Foster, who is working on completing his Ph.D at Oklahoma State University in Stillwater, Okla., said he started coaching Howard when he was 12. He said he stressed the importance of a solid first touch to all of his players and emphasized that it was better to do something in as few touches as possible. Once the players grew comfortable with the ball, Foster said he worked on blending the skills together so a player’s job wasn’t complete until a teammate received their pass, which meant that the initial player had to read the game and deliver a ball the right way and in the right space.
Foster said he recognized Howard’s intelligence for the game and encouraged him to concentrate on the drills because he believed they would help him as he matured.
“I am not surprised he has become like a field general,” Foster said. “What I look for are the skills each player brings to the game and how I can bring them out. Dylan is such an intelligent player and has a great understanding of the game. Kase Kingery was playing midfield at the time, so Dylan couldn’t play there, but I knew he had all of the attributes for a good midfield player.”
Foster recalls telling Howard he wasn’t going to become the biggest player. To make up for a lack of size, Foster emphasized to Howard that the harder he worked to improve his touch, the faster he would be able to play. Without a deft touch, he told Howard he wouldn’t be able to outrun opponents. With a good handle, though, Foster told Howard he could be elusive.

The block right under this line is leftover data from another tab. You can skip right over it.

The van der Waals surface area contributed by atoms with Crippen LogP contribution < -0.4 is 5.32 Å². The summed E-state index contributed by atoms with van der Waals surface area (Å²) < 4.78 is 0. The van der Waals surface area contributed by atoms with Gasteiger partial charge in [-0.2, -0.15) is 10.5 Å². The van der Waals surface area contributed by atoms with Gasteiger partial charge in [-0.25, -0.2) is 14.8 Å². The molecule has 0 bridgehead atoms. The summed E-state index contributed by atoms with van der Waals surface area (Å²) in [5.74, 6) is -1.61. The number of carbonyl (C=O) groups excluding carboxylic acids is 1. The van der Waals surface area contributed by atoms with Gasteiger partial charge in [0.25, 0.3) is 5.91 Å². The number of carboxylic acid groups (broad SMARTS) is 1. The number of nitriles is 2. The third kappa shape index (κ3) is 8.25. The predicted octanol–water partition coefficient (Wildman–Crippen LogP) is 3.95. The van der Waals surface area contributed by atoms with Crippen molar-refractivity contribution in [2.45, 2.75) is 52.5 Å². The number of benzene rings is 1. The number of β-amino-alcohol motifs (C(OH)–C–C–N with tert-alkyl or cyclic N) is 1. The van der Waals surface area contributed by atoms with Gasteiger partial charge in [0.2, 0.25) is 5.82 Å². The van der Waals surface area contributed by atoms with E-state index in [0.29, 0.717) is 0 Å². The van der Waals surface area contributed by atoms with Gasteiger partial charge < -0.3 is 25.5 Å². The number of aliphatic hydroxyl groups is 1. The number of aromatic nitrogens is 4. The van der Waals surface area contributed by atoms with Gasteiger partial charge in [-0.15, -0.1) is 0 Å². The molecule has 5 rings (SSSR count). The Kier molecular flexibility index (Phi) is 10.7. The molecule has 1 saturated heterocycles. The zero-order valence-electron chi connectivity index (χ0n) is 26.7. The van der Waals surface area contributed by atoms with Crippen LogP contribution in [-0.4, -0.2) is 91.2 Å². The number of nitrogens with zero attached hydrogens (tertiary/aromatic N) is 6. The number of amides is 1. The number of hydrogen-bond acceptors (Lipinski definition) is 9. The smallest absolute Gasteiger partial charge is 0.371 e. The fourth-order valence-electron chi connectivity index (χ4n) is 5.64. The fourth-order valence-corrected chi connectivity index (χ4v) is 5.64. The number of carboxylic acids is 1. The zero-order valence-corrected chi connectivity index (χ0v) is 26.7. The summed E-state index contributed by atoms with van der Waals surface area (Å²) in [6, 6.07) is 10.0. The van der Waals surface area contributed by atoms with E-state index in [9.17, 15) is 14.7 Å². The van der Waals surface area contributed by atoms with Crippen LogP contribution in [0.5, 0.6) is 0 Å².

It turns out Foster was exactly right because Howard learned to use his ballhandling and size to create contact and then work off it.
“If you’re not comfortable with the ball at your feet every time you face pressure you’re going to be in trouble,” Foster said. “That is why we pushed the first touch. If you can deal with pressure with the first touch, everything else is easy. Dylan took to that. He really took to that core philosophy. I am really excited he is doing so well.”
Howard appreciation for Foster’s lessons comes through in how he talks about the training sessions and the drills Foster used with the youth players. He said it didn’t take him long to develop an initial comfort level. As he moved up to high school and travel soccer, Howard said he enjoyed working individually with the ball. He said he often takes a ball and works by himself on dribbling or trapping or kicks a ball against a wall to increase his dexterity of both of his feet — inside and outside — to the point that at times this season he looked like he was gliding up and down the field with the ball.
Howard, who will play soccer at Itawamba Community College in Fulton in the fall, credits Foster with helping him to realize the first part of his goal.
“(Coach Foster) came at soccer from a whole different way,” Howard said. “It was more psychological to him. It wasn’t just about guys running around the field. He used to tell us we were all connected, 11 players connected on a string. When one shifts, everybody has to go with him. It is 11 brothers. It is not every man doing his own thing. There is one player. He is the No. 1 person who inspires me the most. He is a great guy. He is so humble.”
Adam Minichino is the former Sports Editor for The Commercial Dispatch.